Job Talk: EXCHANGE RATE REGIME CHOICE, SIGNALING AND FOREIGN DIRECT INVESTMENT (FDI) INFLOW IN DEVELOPING COUNTRIES
Li, Xiang Andrew
“EXCHANGE RATE REGIME CHOICE, SIGNALING AND FOREIGN DIRECT INVESTMENT (fdi) INFLOW IN DEVELOPING COUNTRIES”
Saturday, March 5, 9:00 am, MB 201
This paper represents an effort to account for the choice of exchange rate regimes among developing countries in the post-Bretton Wood era. Recent research suggests that developing countries may have a different set of political economy dynamics behind the making of exchange rate policies from developed countries. For example, it has been found that more globalized developed countries tend to choose fixed exchange rate regimes while more globalized developing country tend to choose flexible regimes. I argue that in an era of globalization with capital mobility, governments of developing countries deliberately use a flexible exchange rate regime as a signal of their competitiveness to international investors. Due to the constraints placed by a flexible exchange rate regime on the policy instruments available to a government, such a regime is “costly” and therefore able to generate a separating equilibrium whereby it is only rational for the capable governments to send out the signal.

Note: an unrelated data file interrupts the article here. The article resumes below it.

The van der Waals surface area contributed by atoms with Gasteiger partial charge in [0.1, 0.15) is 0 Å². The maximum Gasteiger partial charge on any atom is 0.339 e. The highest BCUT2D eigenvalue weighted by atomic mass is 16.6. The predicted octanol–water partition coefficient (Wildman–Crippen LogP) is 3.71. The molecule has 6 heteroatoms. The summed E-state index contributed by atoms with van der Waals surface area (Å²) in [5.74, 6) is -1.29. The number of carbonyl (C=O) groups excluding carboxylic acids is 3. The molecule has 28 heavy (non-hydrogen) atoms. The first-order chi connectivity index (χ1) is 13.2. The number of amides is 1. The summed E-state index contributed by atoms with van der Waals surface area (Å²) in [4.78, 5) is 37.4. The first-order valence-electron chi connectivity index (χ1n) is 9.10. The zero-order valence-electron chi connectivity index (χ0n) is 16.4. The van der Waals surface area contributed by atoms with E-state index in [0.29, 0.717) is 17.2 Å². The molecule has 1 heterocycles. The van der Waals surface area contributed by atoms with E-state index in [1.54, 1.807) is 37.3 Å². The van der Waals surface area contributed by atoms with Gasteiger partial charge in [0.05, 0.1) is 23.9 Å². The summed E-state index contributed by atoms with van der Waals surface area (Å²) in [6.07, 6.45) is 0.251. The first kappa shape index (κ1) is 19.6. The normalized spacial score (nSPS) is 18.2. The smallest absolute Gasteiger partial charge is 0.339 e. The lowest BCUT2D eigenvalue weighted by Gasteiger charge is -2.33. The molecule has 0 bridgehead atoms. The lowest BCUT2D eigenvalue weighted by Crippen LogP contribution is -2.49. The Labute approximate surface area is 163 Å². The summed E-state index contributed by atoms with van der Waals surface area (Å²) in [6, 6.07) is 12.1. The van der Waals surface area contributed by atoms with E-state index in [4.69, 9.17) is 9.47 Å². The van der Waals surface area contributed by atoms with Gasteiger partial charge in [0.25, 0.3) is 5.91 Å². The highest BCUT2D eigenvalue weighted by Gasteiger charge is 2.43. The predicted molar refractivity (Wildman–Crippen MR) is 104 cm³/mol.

The hypothesis is tested quantitatively using a panel of 110 developing countries and 20 developed countries from 1974 to 2004. To test the mediation effect of exchange rate regime, I follow the procedure suggested by Baron and Kenny for statistical mediation analysis. Overall, the empirical analysis shows that countries with greater economic stability tend to attract more FDI and such an effect is mediated by the choice of a flexible exchange rate regime. This mediation effect is only evident in the subsample of developing countries.
Li, Xiang Andrew is Ph.D. Candidate (ABD) at the Department of Political Science, National University of Singapore and Department of Management, King’s College London. He is enrolled in the Joint Ph.D. Degree Program between the two institutes and is expected to complete the program in the summer of 2016. His research focuses on international political economy (with special attention to international finance and migration) and quantitative research methods. He has published in Economics & Politics, Journal of Xiamen University (Arts & Social Sciences) and Southeast Asian Affairs and served as the Managing Editor of International Studies Review from 2012 to 2013.